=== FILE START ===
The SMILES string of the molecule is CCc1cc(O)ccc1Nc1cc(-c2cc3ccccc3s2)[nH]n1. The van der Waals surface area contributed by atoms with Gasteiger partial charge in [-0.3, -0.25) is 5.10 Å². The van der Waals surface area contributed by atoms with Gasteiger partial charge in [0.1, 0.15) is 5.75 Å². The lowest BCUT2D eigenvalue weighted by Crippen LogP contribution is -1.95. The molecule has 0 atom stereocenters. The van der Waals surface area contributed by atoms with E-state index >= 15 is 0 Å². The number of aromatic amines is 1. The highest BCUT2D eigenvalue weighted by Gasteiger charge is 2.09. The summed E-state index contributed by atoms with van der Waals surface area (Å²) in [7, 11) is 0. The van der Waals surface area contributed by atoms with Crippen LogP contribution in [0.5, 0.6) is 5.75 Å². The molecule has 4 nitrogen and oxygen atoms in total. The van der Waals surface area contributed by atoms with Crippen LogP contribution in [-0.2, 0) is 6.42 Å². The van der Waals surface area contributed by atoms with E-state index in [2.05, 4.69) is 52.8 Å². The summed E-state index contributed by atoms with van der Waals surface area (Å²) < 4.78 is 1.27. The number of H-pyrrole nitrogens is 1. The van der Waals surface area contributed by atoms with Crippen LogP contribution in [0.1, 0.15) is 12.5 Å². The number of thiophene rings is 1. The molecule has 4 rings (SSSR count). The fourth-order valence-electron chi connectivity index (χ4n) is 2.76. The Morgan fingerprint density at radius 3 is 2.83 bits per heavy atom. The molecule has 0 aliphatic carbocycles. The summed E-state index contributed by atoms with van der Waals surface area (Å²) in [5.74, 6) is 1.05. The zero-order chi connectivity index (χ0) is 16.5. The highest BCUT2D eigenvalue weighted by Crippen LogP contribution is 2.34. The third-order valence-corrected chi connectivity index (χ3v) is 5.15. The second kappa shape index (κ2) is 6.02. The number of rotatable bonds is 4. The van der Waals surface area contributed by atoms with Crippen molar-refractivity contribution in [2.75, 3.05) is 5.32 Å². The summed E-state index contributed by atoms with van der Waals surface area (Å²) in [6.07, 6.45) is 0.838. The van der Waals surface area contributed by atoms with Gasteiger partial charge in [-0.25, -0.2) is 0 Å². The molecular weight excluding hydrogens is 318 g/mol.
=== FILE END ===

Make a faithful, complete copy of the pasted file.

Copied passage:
The SMILES string of the molecule is CCc1cc(O)ccc1Nc1cc(-c2cc3ccccc3s2)[nH]n1. The van der Waals surface area contributed by atoms with Gasteiger partial charge in [-0.3, -0.25) is 5.10 Å². The van der Waals surface area contributed by atoms with Gasteiger partial charge in [0.1, 0.15) is 5.75 Å². The lowest BCUT2D eigenvalue weighted by Crippen LogP contribution is -1.95. The molecule has 0 atom stereocenters. The van der Waals surface area contributed by atoms with E-state index >= 15 is 0 Å². The number of aromatic amines is 1. The highest BCUT2D eigenvalue weighted by Gasteiger charge is 2.09. The summed E-state index contributed by atoms with van der Waals surface area (Å²) in [7, 11) is 0. The van der Waals surface area contributed by atoms with Crippen LogP contribution in [0.5, 0.6) is 5.75 Å². The molecule has 4 nitrogen and oxygen atoms in total. The van der Waals surface area contributed by atoms with Crippen LogP contribution in [-0.2, 0) is 6.42 Å². The van der Waals surface area contributed by atoms with E-state index in [2.05, 4.69) is 52.8 Å². The summed E-state index contributed by atoms with van der Waals surface area (Å²) < 4.78 is 1.27. The number of H-pyrrole nitrogens is 1. The van der Waals surface area contributed by atoms with Crippen LogP contribution in [0.1, 0.15) is 12.5 Å². The number of thiophene rings is 1. The molecule has 4 rings (SSSR count). The fourth-order valence-electron chi connectivity index (χ4n) is 2.76. The Morgan fingerprint density at radius 3 is 2.83 bits per heavy atom. The molecule has 0 aliphatic carbocycles. The summed E-state index contributed by atoms with van der Waals surface area (Å²) in [5.74, 6) is 1.05. The zero-order chi connectivity index (χ0) is 16.5. The highest BCUT2D eigenvalue weighted by Crippen LogP contribution is 2.34. The third-order valence-corrected chi connectivity index (χ3v) is 5.15. The second kappa shape index (κ2) is 6.02. The number of rotatable bonds is 4. The van der Waals surface area contributed by atoms with Crippen molar-refractivity contribution in [2.75, 3.05) is 5.32 Å². The summed E-state index contributed by atoms with van der Waals surface area (Å²) in [6.07, 6.45) is 0.838. The van der Waals surface area contributed by atoms with Gasteiger partial charge in [-0.25, -0.2) is 0 Å². The molecular weight excluding hydrogens is 318 g/mol.